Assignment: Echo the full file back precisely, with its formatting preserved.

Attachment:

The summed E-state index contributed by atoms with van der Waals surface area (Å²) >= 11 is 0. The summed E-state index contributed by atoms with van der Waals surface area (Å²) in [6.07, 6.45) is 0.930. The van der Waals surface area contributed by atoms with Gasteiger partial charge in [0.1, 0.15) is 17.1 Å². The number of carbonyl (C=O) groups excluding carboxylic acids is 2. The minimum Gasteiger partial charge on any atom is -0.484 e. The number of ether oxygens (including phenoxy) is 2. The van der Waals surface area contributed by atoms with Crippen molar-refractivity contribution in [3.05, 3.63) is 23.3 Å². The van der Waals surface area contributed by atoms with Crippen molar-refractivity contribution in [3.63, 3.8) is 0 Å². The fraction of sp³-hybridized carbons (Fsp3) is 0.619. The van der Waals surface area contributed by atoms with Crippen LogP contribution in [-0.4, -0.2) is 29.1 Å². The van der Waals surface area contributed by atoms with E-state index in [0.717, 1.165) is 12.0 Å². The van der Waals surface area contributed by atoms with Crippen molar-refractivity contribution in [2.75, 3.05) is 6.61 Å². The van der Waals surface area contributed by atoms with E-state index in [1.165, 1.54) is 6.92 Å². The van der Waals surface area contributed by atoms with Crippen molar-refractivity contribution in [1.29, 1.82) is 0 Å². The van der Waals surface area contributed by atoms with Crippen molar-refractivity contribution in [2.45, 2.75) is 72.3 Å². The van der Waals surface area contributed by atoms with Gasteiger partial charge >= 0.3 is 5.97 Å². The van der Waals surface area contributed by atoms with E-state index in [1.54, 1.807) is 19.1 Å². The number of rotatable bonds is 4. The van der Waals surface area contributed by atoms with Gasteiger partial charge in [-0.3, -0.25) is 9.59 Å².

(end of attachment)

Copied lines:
The summed E-state index contributed by atoms with van der Waals surface area (Å²) >= 11 is 0. The summed E-state index contributed by atoms with van der Waals surface area (Å²) in [6.07, 6.45) is 0.930. The van der Waals surface area contributed by atoms with Gasteiger partial charge in [0.1, 0.15) is 17.1 Å². The number of carbonyl (C=O) groups excluding carboxylic acids is 2. The minimum Gasteiger partial charge on any atom is -0.484 e. The number of ether oxygens (including phenoxy) is 2. The van der Waals surface area contributed by atoms with Crippen molar-refractivity contribution in [3.05, 3.63) is 23.3 Å². The van der Waals surface area contributed by atoms with Crippen molar-refractivity contribution in [3.63, 3.8) is 0 Å². The fraction of sp³-hybridized carbons (Fsp3) is 0.619. The van der Waals surface area contributed by atoms with Crippen LogP contribution in [-0.4, -0.2) is 29.1 Å². The van der Waals surface area contributed by atoms with E-state index in [0.717, 1.165) is 12.0 Å². The van der Waals surface area contributed by atoms with Crippen molar-refractivity contribution in [2.75, 3.05) is 6.61 Å². The van der Waals surface area contributed by atoms with E-state index in [1.165, 1.54) is 6.92 Å². The van der Waals surface area contributed by atoms with Crippen molar-refractivity contribution in [1.29, 1.82) is 0 Å². The van der Waals surface area contributed by atoms with Crippen molar-refractivity contribution in [2.45, 2.75) is 72.3 Å². The van der Waals surface area contributed by atoms with Gasteiger partial charge >= 0.3 is 5.97 Å². The van der Waals surface area contributed by atoms with E-state index in [1.54, 1.807) is 19.1 Å². The number of rotatable bonds is 4. The van der Waals surface area contributed by atoms with Gasteiger partial charge in [-0.3, -0.25) is 9.59 Å².